These insights solve specific problems -- such as how to boost engagement, stop subscribers from cancelling their subscriptions or entice them back to your service. They can also drive decisions on content buying, pricing, marketing campaigns and editorial promotions. And soon we'll see this data used as a basis for new revenue-generating opportunities, such as dynamic ad insertion.

Lost content and the need for universal search
Right now most US consumers subscribe to four TV services, according to PwC's Consumer Intelligence Video Service 2017. And they are forced to search and navigate each one individually. This is unsustainable. As a result, the industry is moving towards universal search, recommendations and navigation. This is possible today from a technical perspective, but we need a level of convergence between services to deliver the reality.

"Talkin' Loud and Sayin' Something" (with apologies to James Brown)
Voice applications are becoming more popular in the home. AI is used both to determine the intent of the voice request and to pass that intent to the right device -- for example, the TV, not the game console -- as well as to handle the more specific intent once the right device has been activated. Right now, on most services, it may only be possible to conduct voice searches on, say, actors' names or movie titles. But the possibilities are truly endless.

As with universal search, consumers need to navigate around the content on all TV platforms, gaming apps and radio channels using a single voice-input device. So service and content providers will need to work together to offer an integrated experience to the consumer.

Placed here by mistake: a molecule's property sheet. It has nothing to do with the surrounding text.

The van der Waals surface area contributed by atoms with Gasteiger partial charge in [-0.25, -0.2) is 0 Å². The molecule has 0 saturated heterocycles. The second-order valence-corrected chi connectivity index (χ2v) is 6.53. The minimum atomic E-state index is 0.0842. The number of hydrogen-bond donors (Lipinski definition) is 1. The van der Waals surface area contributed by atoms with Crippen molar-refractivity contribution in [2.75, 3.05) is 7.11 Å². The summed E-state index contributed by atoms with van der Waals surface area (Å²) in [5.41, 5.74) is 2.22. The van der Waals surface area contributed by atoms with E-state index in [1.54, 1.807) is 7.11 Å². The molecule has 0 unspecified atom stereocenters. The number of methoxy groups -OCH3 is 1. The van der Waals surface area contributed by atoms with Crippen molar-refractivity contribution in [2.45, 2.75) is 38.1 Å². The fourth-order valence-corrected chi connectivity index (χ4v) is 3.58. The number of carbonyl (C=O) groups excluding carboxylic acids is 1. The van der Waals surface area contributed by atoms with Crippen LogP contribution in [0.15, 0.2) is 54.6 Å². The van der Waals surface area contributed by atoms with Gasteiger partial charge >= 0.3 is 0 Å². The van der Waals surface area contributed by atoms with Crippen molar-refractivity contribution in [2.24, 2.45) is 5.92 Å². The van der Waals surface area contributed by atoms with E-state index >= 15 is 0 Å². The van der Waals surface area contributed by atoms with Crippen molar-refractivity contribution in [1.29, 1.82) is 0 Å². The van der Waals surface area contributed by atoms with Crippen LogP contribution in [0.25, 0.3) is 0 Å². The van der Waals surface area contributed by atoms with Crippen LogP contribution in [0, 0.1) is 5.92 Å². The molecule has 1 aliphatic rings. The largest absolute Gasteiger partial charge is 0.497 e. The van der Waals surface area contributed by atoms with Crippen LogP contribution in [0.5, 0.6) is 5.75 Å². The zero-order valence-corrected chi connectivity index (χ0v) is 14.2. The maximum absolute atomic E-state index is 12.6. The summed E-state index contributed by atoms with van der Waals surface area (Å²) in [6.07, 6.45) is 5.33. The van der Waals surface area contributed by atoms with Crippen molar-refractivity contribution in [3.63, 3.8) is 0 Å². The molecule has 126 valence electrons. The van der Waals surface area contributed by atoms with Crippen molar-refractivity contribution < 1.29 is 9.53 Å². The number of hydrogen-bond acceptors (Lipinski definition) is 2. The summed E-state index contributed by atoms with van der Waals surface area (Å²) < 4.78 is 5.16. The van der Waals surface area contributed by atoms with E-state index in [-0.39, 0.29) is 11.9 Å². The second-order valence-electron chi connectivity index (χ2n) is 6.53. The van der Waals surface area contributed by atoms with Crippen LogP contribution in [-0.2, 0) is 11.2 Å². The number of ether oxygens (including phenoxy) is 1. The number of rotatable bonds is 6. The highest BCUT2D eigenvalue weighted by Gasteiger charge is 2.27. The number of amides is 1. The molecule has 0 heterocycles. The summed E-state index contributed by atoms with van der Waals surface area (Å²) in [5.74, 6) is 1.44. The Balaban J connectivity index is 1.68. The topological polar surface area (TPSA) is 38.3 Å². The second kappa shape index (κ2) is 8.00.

And, of course, it’s not just entertainment gadgets that are getting the voice treatment. Today AI is a big part of the Internet of Things (IoT) and we are becoming used to voice-activated digital assistants, light switches and thermostats. Soon we will be in danger of waking up ten devices every time we say something in our smart homes!

To combat this, we need to see a convergence around voice-based command and control of the home. There will need to be discussions around who “owns” voice in the home -- the pay-TV provider with the voice-activated remote or Google and Amazon with their respective Home and Echo devices.

More than a house of cards
It’s clear that we've just begun a fascinating AI and deep learning journey in the entertainment space. A good place to start is to use AI and deep learning to get to know your customers better -- to keep them loyal, boost engagement and ultimately drive up revenues. This is what Netflix does so well.

Fortunately, the latest personalized recommendations and big data analytics can be integrated with existing pay-TV and OTT video providers' platforms, delivering them with the customer intelligence and insight required to match, and even beat, Netflix at its own game.

— Peter Docherty, Founder and CTO, ThinkAnalytics